The Gold Machine
By S. G. Craft
First Impressions Last Press
“There’s gold in them there hills!” was a cry that excited many years ago. But in The Gold Machine by S. G. Craft, we can be excited to learn that there is gold everywhere! All you have to do is use Professor’s machine, which will identify and sort various minerals, including gold, from common compounds including dirt, sand and water...
Of course, the complete machine has not yet been finished, albeit the model does indeed work. Professor Parsons, a brilliant mathematician had invented the machine based upon the concept that these elements could be separated by the use of sound waves. The machine had much potential to improve the environment, in addition to the separation of small gold particles. Of course, it was necessary to keep everything confidential—even the government did not want the machine built. However, Professor, with a few very carefully chosen individuals were financing completion.
And then Professor died. It looked like a natural death; many questioned those findings!
His death “coincidentally” happened immediately before the investors were to meet and see the first working demonstration of the gold machine. And the plans, drawings, the location...and any remaining money were now gone. Three of the group--two very close friends of Professor, together with the largest investor of one-half million dollars--began a search to follow Professor’s steps and find the location of the machine. Amanda, an investigative reporter and former student of Professor Parsons took the lead. During her school years Professor and his wife had become close and Amanda considered him a father figure, leading to a trust and belief that the Gold Machine actually existed and that it was not the scam that some of the investors were beginning to declare.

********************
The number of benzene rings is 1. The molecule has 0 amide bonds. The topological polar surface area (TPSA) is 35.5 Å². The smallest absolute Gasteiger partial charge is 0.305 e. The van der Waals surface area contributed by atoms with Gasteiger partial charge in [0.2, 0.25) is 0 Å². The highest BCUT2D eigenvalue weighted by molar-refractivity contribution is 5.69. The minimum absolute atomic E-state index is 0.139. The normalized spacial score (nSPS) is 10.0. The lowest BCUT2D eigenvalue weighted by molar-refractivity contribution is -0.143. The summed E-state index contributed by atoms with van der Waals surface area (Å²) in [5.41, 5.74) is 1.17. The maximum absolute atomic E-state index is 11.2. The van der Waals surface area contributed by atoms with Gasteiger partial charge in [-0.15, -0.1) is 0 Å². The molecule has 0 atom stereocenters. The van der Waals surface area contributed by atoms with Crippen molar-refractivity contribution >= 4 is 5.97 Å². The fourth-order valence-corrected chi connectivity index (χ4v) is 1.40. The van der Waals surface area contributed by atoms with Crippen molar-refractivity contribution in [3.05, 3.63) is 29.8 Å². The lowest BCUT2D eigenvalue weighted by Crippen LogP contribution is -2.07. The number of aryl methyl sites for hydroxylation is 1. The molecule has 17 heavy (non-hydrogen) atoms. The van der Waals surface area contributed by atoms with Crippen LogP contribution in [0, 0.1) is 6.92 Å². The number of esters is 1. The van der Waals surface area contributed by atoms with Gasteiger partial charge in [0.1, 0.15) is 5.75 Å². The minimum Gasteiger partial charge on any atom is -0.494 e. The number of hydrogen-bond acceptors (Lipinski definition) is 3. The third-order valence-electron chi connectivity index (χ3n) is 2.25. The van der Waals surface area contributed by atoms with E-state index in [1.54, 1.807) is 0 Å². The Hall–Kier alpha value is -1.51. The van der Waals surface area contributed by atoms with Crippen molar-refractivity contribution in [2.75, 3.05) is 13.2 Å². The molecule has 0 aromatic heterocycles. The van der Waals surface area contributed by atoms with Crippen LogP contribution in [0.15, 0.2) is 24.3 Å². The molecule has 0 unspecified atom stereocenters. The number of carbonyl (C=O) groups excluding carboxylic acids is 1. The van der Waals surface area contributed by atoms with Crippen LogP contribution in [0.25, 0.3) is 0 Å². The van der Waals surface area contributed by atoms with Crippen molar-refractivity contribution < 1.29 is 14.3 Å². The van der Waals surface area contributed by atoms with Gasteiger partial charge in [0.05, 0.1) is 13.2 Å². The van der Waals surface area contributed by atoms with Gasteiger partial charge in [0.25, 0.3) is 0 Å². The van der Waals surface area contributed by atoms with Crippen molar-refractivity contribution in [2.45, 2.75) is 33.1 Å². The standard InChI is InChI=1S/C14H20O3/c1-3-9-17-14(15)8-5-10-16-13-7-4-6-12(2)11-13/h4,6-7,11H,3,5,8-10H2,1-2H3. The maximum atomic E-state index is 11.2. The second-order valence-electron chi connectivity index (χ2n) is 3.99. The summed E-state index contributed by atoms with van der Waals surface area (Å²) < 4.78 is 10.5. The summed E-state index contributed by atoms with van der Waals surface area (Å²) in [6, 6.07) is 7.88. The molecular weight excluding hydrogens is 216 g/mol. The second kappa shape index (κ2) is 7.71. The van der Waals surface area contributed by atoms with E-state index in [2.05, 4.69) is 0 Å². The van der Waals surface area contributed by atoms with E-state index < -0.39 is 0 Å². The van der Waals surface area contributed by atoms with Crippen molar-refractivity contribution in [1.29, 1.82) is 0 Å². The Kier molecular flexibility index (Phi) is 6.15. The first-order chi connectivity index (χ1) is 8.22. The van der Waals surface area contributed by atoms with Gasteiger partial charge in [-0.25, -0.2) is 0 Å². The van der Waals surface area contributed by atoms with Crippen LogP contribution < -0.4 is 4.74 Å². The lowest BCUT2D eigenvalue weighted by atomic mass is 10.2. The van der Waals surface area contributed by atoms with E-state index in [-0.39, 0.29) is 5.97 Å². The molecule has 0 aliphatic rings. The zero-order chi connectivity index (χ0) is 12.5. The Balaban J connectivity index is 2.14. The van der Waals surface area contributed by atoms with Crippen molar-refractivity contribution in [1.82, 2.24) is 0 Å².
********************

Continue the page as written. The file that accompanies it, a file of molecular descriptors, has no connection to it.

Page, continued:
And, after much research and searching, indeed, the machine was found! And as soon as Amanda found it, she was captured, to be murdered exactly as Professor had been!
Perhaps because I had just previously read a fable, or perhaps because of the surprise ending, I found that I began to look upon the book as something more than a “whodunit.” There are many personal revelations in the book and soul-searching by the main characters, while others rejected family members or grew to be resentful of those who participated in get-rich quick schemes, separating the families. Still others, for their own reasons chose to murder and steal, to take the results without any of the work. So, I began to wonder whether the ending was what was needed--what we must all realize in today’s world. Is the ending “the moral of the story?”
Still, where were the plans and drawings for The Gold Machine that had not been found? Personally, I’m hoping there is a follow up to the book...I don’t think Amanda is done with this mystery yet!
This is a fun book and if you enjoy hunting for “the gold” S. G. Craft’s The Gold Machine is highly recommended for mid-teens and adults.
G. A. Bixler
IP Book Reviewer
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